Crock, or Crock Not. There is No 'Try'

My New Year's Resolution is to read more books that do not involve adorable insects driving pickle cars or underpants-clad superheroes telling poop jokes. For a good majority of the people reading this (I'd say 5 out of the 6 of you), I suspect that would hardly constitute a challenge. But trust me, it's a worthy goal within my personal sphere. My other goal is to get a handle on the food shopping and cooking in order to have more time for reading. So my work for the year is here, and has been here for quite some time, huddled in a neglected corner like a freezer-burned chicken. 

On my food-as-literature battlefront is the graphic series Oishinbo, a la carte by Tetsu Kariya. Journalist Yamaoka Shiro is entrusted with the task of designing the "Ultimate Menu" for the publishers of the Tozai News to commemorate the newspaper's 100th anniversary. The series builds on the expected cast of characters: handsome but unmotivated anti-hero, beautiful and loyal sidekick, clownish co-worker, forbidding nemesis who also happens to be the hero's father. Think Luke versus Darth Vader, if only the Rebel Alliance was battling the Empire for bragging rights to the finest sashimi in the star system and Obi-Wan Kenobi had lines like, "In the old days, shaving the katsuobushi was the children's job" and "I'd rather DIE than eat a farm-raised sweetfish that has no flavor or scent to it!!" Each installment of the series is specific to a particular food with chapters building to the inevitable "Ultimate" versus "Supreme" menu showdown reminiscent of my favorite Food Network program, Iron Chef. The best thing about Iron Chef was the frequently ridiculous dialog, and Oishinbo does not disappoint with its liberal dashes of awkward Japanese-to-English translation. (Where else will you read the smell of vinegar-soaked kelp described as "touching?")

In one scene, blond women (or the cloned ideal that substitutes for the stereotype of an attractive female lifeform in manga) dressed as cowboys offer sushi at a "California Rice Promotion," triggering a discussion of rice as import commodity versus rice as national identity. The series is rife with nationalistic and egocentric comments about the superiority of Japanese cuisine and details about the featured foods are painstakingly minute. If you like reading about the food and culture of Japan and don't mind doing it in an amusing comic book form, then Oishinbo is indeed "a fascinating, addictive journey." Crave rice balls, you will.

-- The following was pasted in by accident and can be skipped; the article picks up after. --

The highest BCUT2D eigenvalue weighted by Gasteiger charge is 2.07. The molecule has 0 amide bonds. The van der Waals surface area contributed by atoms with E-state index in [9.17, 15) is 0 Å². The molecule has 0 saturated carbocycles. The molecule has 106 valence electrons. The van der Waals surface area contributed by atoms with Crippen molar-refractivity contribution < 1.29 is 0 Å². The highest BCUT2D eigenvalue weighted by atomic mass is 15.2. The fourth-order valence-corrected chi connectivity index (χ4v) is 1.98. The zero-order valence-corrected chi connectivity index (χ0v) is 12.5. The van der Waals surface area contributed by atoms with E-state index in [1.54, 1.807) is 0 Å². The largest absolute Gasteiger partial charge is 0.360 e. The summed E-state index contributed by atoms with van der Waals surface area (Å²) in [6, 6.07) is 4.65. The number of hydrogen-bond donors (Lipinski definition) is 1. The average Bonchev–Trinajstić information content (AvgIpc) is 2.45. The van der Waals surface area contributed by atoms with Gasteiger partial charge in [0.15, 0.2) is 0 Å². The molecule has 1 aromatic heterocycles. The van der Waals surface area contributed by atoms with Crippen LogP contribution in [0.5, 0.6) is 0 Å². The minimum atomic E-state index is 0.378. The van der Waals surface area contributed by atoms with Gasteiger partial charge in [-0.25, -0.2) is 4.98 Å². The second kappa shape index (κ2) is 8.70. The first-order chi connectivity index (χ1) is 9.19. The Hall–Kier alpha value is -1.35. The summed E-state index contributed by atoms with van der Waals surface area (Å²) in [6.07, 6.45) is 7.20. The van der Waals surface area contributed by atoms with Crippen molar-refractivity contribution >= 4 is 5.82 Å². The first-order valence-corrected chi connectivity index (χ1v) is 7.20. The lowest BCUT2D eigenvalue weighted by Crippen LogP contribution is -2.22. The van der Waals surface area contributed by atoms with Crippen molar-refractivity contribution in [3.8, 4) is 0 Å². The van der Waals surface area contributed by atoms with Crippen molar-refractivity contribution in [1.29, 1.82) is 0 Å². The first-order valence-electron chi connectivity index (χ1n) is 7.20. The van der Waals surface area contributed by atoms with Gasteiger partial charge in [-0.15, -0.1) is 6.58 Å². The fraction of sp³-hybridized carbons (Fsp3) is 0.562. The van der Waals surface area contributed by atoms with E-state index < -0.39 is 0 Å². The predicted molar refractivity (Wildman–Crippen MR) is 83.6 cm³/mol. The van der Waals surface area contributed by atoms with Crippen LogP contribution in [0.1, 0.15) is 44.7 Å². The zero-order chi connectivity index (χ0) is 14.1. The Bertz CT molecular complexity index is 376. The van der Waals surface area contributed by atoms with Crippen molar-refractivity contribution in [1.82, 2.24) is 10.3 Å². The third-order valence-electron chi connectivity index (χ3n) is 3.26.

If Yoda was a Crockpot Master, he would be proud of his apprentice Stephanie O'Dea and her book Make it Fast, Cook it Slow: The Big Book of Everyday Slow Cooking. This appealing cookbook is filled withuncomplicated yet tasty-sounding recipes. As a bonus, the recipes are written using gluten-free ingredients with ordinary substitutions suggested and easily made. The book contains no pictures; this does not detract as it might for other sorts of cookery books, and actually makes the book even more appealing with clean lines and most recipes fitting into a single page. (And in the introduction, the author promises that readers can go to her website for pictures and descriptions if desired.) The book began as a personal blogging challenge to use a crockpot every day for a year, and the website contains the entire chronicle of successes and failures. She offers the honest reactions of her three- and six-year-old to the recipes in the book and her own ideas for things she might do differently the next time. She even includes some creative things to do with crockpots and kids that have nothing to do with dinner. Who knew you could make crayons and Shrinky Dinks in a slow cooker?  

This resourceful cookbook author is firmly behind the idea of experimentation and using what you have immediately available. I'm thrilled with a book containing recipes I might have ingredients for without requiring a special shopping trip. It is the difference between turning the house upside down with an exhaustive yet fruitless search for flashlight batteries and just using the light-saber Child the Elder left lying on the stairs. It works. And if it doesn't, call for pizza. The Force is with you.

*My sincere apologies to Jedi Master Yoda.